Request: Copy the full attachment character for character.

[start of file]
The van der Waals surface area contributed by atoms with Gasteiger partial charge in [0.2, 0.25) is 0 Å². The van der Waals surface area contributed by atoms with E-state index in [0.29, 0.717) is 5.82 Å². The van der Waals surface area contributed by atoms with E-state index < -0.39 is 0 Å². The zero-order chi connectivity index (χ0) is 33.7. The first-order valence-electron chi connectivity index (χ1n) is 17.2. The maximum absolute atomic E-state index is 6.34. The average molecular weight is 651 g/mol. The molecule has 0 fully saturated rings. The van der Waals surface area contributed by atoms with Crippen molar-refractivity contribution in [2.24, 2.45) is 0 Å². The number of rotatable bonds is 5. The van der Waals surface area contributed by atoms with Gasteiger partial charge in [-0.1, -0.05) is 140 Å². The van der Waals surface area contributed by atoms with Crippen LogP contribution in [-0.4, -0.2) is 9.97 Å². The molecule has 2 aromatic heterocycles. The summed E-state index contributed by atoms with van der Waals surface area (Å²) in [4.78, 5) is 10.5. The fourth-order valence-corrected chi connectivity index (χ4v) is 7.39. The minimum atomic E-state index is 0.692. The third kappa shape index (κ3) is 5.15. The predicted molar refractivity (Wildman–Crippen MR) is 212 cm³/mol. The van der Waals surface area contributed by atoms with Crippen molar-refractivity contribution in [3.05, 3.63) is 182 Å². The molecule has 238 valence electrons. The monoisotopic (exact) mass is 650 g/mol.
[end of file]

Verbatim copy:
The van der Waals surface area contributed by atoms with Gasteiger partial charge in [0.2, 0.25) is 0 Å². The van der Waals surface area contributed by atoms with E-state index in [0.29, 0.717) is 5.82 Å². The van der Waals surface area contributed by atoms with E-state index < -0.39 is 0 Å². The zero-order chi connectivity index (χ0) is 33.7. The first-order valence-electron chi connectivity index (χ1n) is 17.2. The maximum absolute atomic E-state index is 6.34. The average molecular weight is 651 g/mol. The molecule has 0 fully saturated rings. The van der Waals surface area contributed by atoms with Crippen molar-refractivity contribution in [2.24, 2.45) is 0 Å². The number of rotatable bonds is 5. The van der Waals surface area contributed by atoms with Gasteiger partial charge in [-0.1, -0.05) is 140 Å². The van der Waals surface area contributed by atoms with Crippen LogP contribution in [-0.4, -0.2) is 9.97 Å². The molecule has 2 aromatic heterocycles. The summed E-state index contributed by atoms with van der Waals surface area (Å²) in [4.78, 5) is 10.5. The fourth-order valence-corrected chi connectivity index (χ4v) is 7.39. The minimum atomic E-state index is 0.692. The third kappa shape index (κ3) is 5.15. The predicted molar refractivity (Wildman–Crippen MR) is 212 cm³/mol. The van der Waals surface area contributed by atoms with Crippen molar-refractivity contribution in [3.05, 3.63) is 182 Å². The molecule has 238 valence electrons. The monoisotopic (exact) mass is 650 g/mol.